US Secretary of State Mike Pompeo said the US backs Israel's right to build Jewish settlements on the occupied West Bank by abandoning its four-decade position that they were "inconsistent with international law."
US on Monday effectively backed Israel to build illegal settlements in the occupied West Bank by abandoning its four-decade-old position that they were “inconsistent with international law,” a stance that may make Israeli-Palestinian peace even more elusive.
The announcement by Secretary of State Mike Pompeo was a victory for Israeli Prime Minister Benjamin Netanyahu, who is struggling to remain in power after two inconclusive Israeli elections this year, and a defeat for the Palestinians.
It appeared to deliver a new blow to Trump’s efforts to resolve the Israeli-Palestinian conflict through a peace plan that has been in the works for more than two years but has drawn widespread scepticism even before its release.
Pompeo said US statements about the settlements on the West Bank, which Israel captured in 1967, had been inconsistent, saying Democratic President Jimmy Carter found they were not consistent with international law and Republican President Ronald Reagan said he did not view them as inherently illegal.
“The establishment of Israeli civilian settlements is not, per se, inconsistent with international law,” Pompeo told reporters at the State Department, reversing a formal legal position taken by the United States under Carter in 1978.
His announcement drew praise from Netanyahu, who said it “rights a historical wrong,” and condemnation from Palestinian negotiator Saeb Erekat, who said Washington was threatening “to replace international law with the ‘law of the jungle.’”
Palestinians argued the US stance flouted international law. The international community views the transfer of any country’s civilians to occupied land as illegal under the Fourth Geneva Convention of 1949 and UN Security Council resolutions.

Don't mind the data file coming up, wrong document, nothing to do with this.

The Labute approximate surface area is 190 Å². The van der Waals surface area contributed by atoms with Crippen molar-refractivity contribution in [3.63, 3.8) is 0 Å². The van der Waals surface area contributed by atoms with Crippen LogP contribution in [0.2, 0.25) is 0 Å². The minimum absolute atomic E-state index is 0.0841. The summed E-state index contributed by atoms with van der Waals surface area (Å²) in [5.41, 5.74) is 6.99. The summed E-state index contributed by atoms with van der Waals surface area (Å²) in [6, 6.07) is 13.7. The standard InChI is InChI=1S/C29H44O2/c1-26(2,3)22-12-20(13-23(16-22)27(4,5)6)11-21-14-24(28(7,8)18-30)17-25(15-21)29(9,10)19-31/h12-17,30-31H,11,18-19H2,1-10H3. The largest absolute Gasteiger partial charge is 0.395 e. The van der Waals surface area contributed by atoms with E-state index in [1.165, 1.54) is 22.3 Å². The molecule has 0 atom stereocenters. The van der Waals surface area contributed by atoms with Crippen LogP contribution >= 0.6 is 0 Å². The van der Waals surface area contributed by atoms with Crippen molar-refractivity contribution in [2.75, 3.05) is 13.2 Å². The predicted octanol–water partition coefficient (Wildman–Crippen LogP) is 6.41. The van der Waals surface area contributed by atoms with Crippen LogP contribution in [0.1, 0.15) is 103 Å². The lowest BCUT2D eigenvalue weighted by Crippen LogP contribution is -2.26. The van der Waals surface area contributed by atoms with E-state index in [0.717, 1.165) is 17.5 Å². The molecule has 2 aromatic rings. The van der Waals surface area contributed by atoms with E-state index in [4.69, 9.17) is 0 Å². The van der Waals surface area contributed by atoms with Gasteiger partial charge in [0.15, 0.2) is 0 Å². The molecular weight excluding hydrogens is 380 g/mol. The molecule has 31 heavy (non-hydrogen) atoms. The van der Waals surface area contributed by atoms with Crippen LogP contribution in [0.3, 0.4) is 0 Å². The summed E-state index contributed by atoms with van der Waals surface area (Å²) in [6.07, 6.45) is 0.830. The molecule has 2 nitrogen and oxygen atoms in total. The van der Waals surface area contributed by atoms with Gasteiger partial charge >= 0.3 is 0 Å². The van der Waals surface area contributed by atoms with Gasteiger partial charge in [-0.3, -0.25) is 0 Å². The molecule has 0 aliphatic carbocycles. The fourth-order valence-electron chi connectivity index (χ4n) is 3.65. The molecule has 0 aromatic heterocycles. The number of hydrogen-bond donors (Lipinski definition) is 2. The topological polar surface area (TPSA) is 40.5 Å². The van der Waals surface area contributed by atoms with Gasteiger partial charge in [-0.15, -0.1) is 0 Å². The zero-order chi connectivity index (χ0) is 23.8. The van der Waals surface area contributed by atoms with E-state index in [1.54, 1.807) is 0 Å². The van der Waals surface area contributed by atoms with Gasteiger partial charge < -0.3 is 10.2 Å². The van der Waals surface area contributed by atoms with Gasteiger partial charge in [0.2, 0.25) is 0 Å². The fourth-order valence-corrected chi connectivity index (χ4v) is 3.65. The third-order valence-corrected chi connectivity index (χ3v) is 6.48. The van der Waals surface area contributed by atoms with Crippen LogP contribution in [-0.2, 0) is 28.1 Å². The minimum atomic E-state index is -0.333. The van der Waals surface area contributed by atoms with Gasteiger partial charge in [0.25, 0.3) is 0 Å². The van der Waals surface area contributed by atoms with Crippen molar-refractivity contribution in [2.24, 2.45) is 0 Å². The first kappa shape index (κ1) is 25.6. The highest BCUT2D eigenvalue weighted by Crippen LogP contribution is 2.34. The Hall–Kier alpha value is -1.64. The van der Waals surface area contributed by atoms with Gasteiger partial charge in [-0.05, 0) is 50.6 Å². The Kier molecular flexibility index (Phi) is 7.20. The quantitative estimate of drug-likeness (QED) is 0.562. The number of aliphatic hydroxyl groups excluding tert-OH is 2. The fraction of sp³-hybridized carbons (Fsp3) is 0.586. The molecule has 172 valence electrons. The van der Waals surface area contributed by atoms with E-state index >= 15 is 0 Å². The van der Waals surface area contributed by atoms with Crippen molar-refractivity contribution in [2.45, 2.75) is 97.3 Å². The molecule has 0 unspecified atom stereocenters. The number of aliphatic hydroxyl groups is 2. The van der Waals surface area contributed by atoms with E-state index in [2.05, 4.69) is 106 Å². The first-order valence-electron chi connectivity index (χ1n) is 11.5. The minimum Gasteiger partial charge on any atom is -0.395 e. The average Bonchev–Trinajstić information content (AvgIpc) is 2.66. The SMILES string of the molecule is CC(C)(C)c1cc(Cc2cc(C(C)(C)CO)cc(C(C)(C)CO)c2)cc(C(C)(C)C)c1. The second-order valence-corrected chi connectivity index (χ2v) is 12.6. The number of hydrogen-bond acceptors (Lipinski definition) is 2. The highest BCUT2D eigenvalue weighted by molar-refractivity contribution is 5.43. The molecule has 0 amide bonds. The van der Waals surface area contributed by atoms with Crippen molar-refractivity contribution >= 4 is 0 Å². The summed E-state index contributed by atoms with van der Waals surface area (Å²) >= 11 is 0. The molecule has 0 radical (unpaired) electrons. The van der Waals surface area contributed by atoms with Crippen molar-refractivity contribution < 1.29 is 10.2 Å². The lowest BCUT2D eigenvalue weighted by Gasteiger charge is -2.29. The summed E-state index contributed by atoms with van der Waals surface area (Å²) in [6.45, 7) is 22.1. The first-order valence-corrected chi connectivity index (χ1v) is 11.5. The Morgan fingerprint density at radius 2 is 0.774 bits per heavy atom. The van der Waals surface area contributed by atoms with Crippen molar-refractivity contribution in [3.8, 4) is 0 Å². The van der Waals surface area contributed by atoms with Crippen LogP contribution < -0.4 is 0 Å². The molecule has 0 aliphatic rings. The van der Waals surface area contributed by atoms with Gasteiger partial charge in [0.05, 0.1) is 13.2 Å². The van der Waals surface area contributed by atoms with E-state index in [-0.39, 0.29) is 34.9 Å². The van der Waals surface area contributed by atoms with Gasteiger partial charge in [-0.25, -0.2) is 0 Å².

“The United States is neither qualified nor is authorized to negate international legitimacy resolutions and it has no right to give any legitimacy to Israeli settlement,” said Nabil Abu Rudeineh, a spokesman for Palestinian President Mahmoud Abbas.
US said its stance could prompt violence, warning Americans in the region to exercise greater vigilance because those opposing the move “may target” US government facilities, private interests and citizens.
Jordan’s foreign minister, Ayman Safadi, said the policy change would have “dangerous consequences” for the prospects of reviving peace talks and called settlements “a blatant violation of international law.”
Settlements in occupied #Palestine are a blatant violation of Int’l law & UNSCRs. They are an illegal action that’ll kill 2-state solution. Jordan’s position in condemning them is unwavering. We warn against dangerous consequences of US change of position on settlements on MEPP— Ayman Safadi (@AymanHsafadi) November 18, 2019
The European Union said that it continued to believe that Israeli settlement activity in occupied Palestinian territory was illegal under international law and eroded prospects for lasting peace.
"The EU calls on Israel to end all settlement activity, inline with its obligations as an occupying power," EU foreign policy chief Federica Mogherini said in a statement.
Analysts criticised the move, saying it would make it even harder to resolve the more than 70-year-old conflict.
“He can declare that night is day, but it will not change the fact that Israeli settlements are not only illegal under international law, but are also a huge obstacle to peace and to the stability of our region,” said Hagit Ofran of the Israeli anti-settlements group Peace Now.
The announcement marked the third major instance in which the Trump administration has sided with Israel and against Palestinians and Arab positions.
In 2017 Trump recognised Jerusalem as the capital of Israel and, in 2018, the United States formally opened an embassy there. US policy had previously been that Jerusalem’s status was to be decided by the parties to the conflict.
And in March, Trump recognised Israel’s 1981 annexation of the Golan Heights from Syria in a boost for Netanyahu that prompted a sharp response from Damascus.
As of late Monday, no other nations appeared to have followed the United States by declaring they had ceased to view the settlements as inconsistent with international law.
Trump’s move may aim to help Netanyahu as he tries to stay in power. After two inconclusive elections this year, Netanyahu and rival Gantz have both struggled to forge a ruling coalition.
Martin Indyk, a former US peace negotiator, described the decision on Twitter as “a totally gratuitous move.”
“Why slap the Palestinians in the face again? Why boost the settlement/annexation movement at the very moment that Gantz is trying to form a government?” he asked.